While a clean diet and regular exercise are often emphasized as pillars of health, achieving adequate and restful sleep is also critical to living a healthy life. Approximately one-third of our time should be spent in slumber. It is a basic physiological need that has been fundamentally conserved across species; several theories have been proposed to explain the evolutionary benefit of sleep:
- The inactivity theory says that creatures inactive at night were less likely to die from predation.
- The energy conservation theory states that sleep functions to preserve energy when hunting for food may be the least efficient.
- The restorative theory states that sleep allows the body to repair itself and is based on the fact that hormones necessary for growth and repair are released primarily during sleep.
- The brain plasticity theory states that sleep is necessary for neural reorganization and proper growth and development of the mature brain.
Modern life – poor work-life balance, high stress, prolonged screen exposure, and so on – makes it difficult to achieve a good night’s rest. It’s no wonder that insufficient sleep – a shorter sleep duration than required to maintain daytime wakefulness – is now considered to be a public health epidemic.
Sufficient sleep supports our brain’s ability to retain and recall information, maintain focus, and make decisions. In the short term, a single night of sleep loss may interfere with these essential cognitive functions and impact mood. In the long-term, repetitive sleep loss has been linked to many chronic health issues, such as high blood pressure, type 2 diabetes mellitus, obesity, and depression.
Adopting good sleep habits, also referred to as “sleep hygiene,” involves modifying behavioral and environmental factors that make space for adequate and restful sleep.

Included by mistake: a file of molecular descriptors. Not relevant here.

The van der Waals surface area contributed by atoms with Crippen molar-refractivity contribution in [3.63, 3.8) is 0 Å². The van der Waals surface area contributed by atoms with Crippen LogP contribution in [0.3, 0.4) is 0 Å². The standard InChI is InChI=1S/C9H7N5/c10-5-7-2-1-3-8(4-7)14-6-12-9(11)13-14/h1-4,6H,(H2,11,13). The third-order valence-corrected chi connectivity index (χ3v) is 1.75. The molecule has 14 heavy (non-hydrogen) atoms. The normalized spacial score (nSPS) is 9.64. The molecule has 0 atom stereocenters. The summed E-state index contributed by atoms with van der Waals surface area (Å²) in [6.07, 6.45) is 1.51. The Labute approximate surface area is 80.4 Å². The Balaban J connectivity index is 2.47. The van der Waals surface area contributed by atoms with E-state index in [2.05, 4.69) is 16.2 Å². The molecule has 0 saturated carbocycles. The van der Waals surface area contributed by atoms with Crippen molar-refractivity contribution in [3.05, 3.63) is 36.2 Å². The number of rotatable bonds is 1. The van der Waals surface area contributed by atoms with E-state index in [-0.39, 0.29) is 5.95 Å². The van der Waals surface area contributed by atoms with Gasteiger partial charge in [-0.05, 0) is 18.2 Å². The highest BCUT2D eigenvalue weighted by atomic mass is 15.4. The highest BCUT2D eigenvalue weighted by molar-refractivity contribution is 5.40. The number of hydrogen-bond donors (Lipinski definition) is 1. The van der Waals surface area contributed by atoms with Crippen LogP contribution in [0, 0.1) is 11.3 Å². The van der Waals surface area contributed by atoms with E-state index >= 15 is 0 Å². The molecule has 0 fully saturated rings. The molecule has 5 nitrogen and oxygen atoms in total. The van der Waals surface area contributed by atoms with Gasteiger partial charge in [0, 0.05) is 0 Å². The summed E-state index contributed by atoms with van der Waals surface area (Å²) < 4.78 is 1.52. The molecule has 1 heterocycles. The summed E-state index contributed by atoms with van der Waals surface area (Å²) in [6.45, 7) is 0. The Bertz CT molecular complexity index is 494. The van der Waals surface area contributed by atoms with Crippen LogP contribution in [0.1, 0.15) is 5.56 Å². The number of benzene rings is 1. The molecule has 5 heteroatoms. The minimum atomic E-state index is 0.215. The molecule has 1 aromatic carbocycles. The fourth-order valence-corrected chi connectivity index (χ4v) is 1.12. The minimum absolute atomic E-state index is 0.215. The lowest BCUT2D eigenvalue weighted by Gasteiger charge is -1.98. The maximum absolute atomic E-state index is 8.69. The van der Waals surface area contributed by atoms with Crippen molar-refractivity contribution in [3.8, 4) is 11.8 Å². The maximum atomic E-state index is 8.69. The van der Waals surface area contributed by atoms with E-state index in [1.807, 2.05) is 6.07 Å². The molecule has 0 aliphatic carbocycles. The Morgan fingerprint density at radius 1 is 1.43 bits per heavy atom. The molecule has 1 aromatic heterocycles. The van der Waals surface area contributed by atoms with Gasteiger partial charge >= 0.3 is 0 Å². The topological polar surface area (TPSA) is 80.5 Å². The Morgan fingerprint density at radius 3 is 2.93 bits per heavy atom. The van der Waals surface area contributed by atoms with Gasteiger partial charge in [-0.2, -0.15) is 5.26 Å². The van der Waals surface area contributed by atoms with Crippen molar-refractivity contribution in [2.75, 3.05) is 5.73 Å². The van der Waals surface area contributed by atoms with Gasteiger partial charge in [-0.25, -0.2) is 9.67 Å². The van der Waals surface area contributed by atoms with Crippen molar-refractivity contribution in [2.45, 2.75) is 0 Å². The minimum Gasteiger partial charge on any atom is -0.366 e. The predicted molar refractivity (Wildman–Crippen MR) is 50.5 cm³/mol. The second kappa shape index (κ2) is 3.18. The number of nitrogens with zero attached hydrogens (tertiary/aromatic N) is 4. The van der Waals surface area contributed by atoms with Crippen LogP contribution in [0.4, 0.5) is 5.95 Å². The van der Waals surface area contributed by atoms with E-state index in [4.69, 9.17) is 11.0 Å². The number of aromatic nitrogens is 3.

Tips for cultivating sleep hygiene:
- Create and adhere to a schedule that reserves at least 7.5 hours of sleep nightly.
- When the duration of sleep drops below seven hours, and especially when it starts to move toward six and half hours or less, the prevalence of various disorders increases.
- Create a routine to prepare your body and mind for rest.
- The “warm bath effect” proposes that a warm shower or bath 1–8 hours before bed increases slow-wave sleep and non-REM memory consolidation and decreases REM sleep.
- Relax your mind by incorporating light reading, journaling, yoga, and/or meditation into your nightly routine.
- Sleep in a dark, cool environment.
- Maintaining a room temperature between 60–67°F is generally recommended to avoid disrupting the sleep stages. Excess heat exposure increases wakefulness and decreases slow wave sleep and rapid eye movement sleep, while excess cold exposure stresses the cardiovascular system.
- Limit blue light exposure from your cell phone, television, or computer at bedtime.
- Blue light exposure before bedtime directly impacts our body’s natural production of the “sleep hormone” and powerful antioxidant, melatonin.
- Ensure appropriate sunlight exposure during the day.
- Consistent exposure to direct sunlight, specifically during morning hours, has been shown to effectively improve sleep quality.
While both are associated with a failure to get adequate sleep, insufficient sleep is distinguished from insomnia, which occurs in individuals who struggle to begin and/or maintain sleep despite having the opportunity to. Cultivating better sleep hygiene may improve sleep quality for both conditions, but insomnia may be a symptom of an underlying disorder and should be evaluated by a licensed healthcare provider.
Dr. Aviles is a naturopathic doctor at Whole Health Natural Family Medicine in Hamden, CT, where she specializes in women’s health and pediatrics. She has a special interest in the management of gynecologic, hormonal/endocrine, and mental health conditions, acute and chronic pediatric care, as well as chronic diseases, such as diabetes and high cholesterol.
Whole Health Natural Family Medicine, 203.288.8283, firstname.lastname@example.org